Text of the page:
The eNotebooks have been very effective for the schoolchildren participating in our projects, giving them a single place to record and reflect on what they have learned from the different activities and how they are integrated into everyday learning. Over the three years we have collaborated with the Jenny Hammond Primary school on Social Tapestries projects, we have worked ever more closely with the teachers to use the learning diaries to make the bridge between the activities of the workshop and what the children are learning as part of everyday school. The diaries themselves are also an invaluable tool for the teachers and us to gauge each child’s engagement with the project and its concepts – some children choose to do the minimum whilst others spend considerable time and effort embellishing their drawings and writings. This serves an additional function in helping to assess the impact on learning that the workshop has had – the diaries show how the children are absorbing new ideas, vocabulary and improving their spelling as the project progresses.

Examples: Sound Scavenging, Everyday Archaeology, Experiencing Democracy

Field Notebooks
We have also used the eNotebooks in community-based projects and workshops to record knowledge about places and communities. The eNotebooks offer a familiar ‘interface’ and technology (paper and pens) that is very inclusive and engaging – allowing people to write, draw or stick photos into them. In communities and situations where access to computers and broadband internet was not possible the eNotebooks allowed us to design a simple and effective means of asking open (but targeted) questions and enabling people to complete them there and then or post them back to us at their leisure. We see many other possible uses of this kind of eNotebook for researchers in the field doing ethnographic or anthropological studies.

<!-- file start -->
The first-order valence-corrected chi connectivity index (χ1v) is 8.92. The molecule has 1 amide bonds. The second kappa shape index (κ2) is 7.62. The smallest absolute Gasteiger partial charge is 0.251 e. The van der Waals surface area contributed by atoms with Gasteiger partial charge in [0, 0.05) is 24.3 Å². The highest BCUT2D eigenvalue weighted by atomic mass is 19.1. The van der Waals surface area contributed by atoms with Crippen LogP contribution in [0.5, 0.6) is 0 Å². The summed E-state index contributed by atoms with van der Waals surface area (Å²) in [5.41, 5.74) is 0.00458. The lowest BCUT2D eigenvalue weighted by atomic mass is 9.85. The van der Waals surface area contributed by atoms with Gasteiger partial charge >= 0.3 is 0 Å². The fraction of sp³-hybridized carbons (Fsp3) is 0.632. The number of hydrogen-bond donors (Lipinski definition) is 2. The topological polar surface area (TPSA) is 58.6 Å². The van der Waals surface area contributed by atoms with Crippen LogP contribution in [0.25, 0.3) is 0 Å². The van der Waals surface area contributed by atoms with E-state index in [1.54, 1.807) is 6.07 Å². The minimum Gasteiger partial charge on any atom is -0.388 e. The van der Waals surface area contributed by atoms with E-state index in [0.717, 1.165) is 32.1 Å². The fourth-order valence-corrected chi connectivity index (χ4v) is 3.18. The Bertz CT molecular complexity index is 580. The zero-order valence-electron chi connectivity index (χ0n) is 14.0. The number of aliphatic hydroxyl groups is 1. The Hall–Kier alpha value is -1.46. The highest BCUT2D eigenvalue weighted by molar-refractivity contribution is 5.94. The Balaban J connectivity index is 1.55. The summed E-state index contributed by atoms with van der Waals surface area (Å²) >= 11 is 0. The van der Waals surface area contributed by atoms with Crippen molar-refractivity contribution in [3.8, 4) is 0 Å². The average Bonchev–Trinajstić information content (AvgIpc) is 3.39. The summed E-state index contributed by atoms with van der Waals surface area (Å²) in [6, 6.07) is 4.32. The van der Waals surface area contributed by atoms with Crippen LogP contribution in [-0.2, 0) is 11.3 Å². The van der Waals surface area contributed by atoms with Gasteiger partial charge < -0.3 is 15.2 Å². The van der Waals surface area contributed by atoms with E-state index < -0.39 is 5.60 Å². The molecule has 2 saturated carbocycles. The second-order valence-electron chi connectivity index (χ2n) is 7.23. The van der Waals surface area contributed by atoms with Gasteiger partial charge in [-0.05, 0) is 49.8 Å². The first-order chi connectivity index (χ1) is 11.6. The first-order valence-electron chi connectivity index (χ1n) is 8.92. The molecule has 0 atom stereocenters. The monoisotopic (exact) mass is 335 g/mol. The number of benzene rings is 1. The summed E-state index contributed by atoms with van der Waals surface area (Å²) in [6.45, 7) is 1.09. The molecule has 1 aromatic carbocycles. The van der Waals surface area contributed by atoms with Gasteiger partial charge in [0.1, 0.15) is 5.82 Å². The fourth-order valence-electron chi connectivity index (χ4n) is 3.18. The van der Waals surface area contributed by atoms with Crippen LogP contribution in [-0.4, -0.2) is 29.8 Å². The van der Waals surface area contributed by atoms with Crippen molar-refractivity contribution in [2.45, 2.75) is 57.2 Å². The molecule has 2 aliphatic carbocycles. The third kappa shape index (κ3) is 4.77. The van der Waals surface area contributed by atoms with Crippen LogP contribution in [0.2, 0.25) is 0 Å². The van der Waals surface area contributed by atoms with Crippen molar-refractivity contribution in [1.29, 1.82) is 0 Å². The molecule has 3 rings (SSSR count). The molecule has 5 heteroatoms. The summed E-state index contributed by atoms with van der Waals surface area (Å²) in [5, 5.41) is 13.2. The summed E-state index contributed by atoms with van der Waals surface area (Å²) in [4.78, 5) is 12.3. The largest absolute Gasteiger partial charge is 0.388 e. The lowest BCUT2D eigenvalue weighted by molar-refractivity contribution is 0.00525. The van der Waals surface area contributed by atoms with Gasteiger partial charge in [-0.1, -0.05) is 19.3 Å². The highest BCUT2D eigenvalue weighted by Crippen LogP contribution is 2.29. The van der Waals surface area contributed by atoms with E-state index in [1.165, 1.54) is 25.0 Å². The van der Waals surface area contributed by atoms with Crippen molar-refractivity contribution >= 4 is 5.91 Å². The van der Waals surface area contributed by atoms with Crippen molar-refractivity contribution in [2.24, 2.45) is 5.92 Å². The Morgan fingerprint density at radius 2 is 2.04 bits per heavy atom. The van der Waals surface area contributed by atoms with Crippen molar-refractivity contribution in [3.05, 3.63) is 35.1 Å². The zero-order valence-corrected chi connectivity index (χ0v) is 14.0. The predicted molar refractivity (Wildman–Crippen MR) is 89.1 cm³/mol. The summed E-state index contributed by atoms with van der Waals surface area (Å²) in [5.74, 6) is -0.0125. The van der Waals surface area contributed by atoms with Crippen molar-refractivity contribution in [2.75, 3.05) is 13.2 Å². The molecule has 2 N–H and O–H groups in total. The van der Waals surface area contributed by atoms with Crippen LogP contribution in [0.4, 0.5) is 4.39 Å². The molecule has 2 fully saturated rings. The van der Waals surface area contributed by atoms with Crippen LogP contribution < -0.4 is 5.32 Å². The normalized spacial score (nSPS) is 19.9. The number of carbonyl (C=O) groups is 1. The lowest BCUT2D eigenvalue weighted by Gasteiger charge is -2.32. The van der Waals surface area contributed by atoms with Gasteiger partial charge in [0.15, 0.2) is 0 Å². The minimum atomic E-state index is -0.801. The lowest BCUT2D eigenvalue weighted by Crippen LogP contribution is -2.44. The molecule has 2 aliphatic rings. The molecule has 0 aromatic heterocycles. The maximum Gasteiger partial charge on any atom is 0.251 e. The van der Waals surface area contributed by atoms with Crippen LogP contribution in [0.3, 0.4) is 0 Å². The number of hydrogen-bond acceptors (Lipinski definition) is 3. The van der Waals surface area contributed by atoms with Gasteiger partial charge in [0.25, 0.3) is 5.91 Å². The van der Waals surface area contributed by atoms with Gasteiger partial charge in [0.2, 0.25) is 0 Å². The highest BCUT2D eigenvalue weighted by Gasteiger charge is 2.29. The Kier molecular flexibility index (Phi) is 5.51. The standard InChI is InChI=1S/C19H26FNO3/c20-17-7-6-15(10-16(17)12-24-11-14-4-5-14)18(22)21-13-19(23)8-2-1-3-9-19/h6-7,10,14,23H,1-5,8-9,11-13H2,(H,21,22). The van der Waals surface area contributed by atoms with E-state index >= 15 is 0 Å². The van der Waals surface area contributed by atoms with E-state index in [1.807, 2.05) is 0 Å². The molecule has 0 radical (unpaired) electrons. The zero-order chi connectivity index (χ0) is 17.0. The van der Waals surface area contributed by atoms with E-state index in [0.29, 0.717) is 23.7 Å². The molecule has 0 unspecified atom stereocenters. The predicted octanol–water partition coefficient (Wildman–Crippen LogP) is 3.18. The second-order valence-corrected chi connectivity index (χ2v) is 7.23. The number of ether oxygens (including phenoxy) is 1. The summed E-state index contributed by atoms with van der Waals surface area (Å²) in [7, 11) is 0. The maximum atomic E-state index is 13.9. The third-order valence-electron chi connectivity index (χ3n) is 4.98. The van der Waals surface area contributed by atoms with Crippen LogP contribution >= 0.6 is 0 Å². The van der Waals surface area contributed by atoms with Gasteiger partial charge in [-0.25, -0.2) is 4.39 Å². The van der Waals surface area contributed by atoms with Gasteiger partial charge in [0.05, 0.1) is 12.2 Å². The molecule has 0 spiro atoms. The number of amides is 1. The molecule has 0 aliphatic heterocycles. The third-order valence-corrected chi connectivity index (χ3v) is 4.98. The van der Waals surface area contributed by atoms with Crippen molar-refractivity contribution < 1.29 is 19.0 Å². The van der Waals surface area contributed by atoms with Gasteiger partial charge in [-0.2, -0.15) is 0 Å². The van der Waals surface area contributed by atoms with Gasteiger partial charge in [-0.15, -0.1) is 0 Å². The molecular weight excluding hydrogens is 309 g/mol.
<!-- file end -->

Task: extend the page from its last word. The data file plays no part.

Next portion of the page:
We have also speculated on using the Diffusion Generator in brainstorming activities, where the eBooks are used to create iterations or snapshots of the process in situ. This would both provide an immediate outcome to the activity, but also document the creative processes along the way.

Examples: Robotic Feral Public Authoring, St Marks, Havelock Community Mapping

Evaluation Tool
Proboscis has begun to experiment with creating structured notebooks for people to give feedback and evaluation on an event (such as a conference or workshop) or project. The StoryCubes have also been used in this way – at the Enter Festival in Cambridge (April 2007) conference delgates helped create a landscape of ideas, images and themes relating to the event. Futurelab also used the StoryCubes to engage delegates at their Why Don’t You… conference (October 2007) in mapping and exploring ideas relating to new education practices and uses of innovative technologies in schools and learning. Proboscis also uses the StoryCubes as a notetaking tool (instead of taking minutes) for its own advisory group meetings, enabling us to combine the questions and observations that the group members note down in an ever-growing and evolving landscape.

Examples: Enter Conference,

Other Ideas